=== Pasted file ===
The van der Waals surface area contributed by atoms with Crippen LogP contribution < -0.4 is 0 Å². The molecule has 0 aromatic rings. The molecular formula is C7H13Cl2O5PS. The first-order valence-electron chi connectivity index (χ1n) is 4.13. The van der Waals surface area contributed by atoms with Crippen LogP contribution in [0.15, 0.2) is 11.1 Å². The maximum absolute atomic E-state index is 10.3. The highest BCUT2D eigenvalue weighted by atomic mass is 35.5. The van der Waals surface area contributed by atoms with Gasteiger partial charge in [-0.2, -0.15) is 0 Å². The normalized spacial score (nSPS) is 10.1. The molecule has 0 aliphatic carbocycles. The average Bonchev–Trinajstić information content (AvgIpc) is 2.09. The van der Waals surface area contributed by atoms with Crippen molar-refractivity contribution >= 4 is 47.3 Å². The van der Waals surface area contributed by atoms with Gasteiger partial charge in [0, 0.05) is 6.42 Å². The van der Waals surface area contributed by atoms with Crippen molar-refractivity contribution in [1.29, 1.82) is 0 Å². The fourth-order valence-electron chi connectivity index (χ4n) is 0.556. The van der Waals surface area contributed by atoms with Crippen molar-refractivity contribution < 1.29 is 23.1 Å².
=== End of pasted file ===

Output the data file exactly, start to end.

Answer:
The van der Waals surface area contributed by atoms with Crippen LogP contribution < -0.4 is 0 Å². The molecule has 0 aromatic rings. The molecular formula is C7H13Cl2O5PS. The first-order valence-electron chi connectivity index (χ1n) is 4.13. The van der Waals surface area contributed by atoms with Crippen LogP contribution in [0.15, 0.2) is 11.1 Å². The maximum absolute atomic E-state index is 10.3. The highest BCUT2D eigenvalue weighted by atomic mass is 35.5. The van der Waals surface area contributed by atoms with Gasteiger partial charge in [-0.2, -0.15) is 0 Å². The normalized spacial score (nSPS) is 10.1. The molecule has 0 aliphatic carbocycles. The average Bonchev–Trinajstić information content (AvgIpc) is 2.09. The van der Waals surface area contributed by atoms with Crippen molar-refractivity contribution >= 4 is 47.3 Å². The van der Waals surface area contributed by atoms with Gasteiger partial charge in [0, 0.05) is 6.42 Å². The van der Waals surface area contributed by atoms with Crippen molar-refractivity contribution in [1.29, 1.82) is 0 Å². The fourth-order valence-electron chi connectivity index (χ4n) is 0.556. The van der Waals surface area contributed by atoms with Crippen molar-refractivity contribution < 1.29 is 23.1 Å².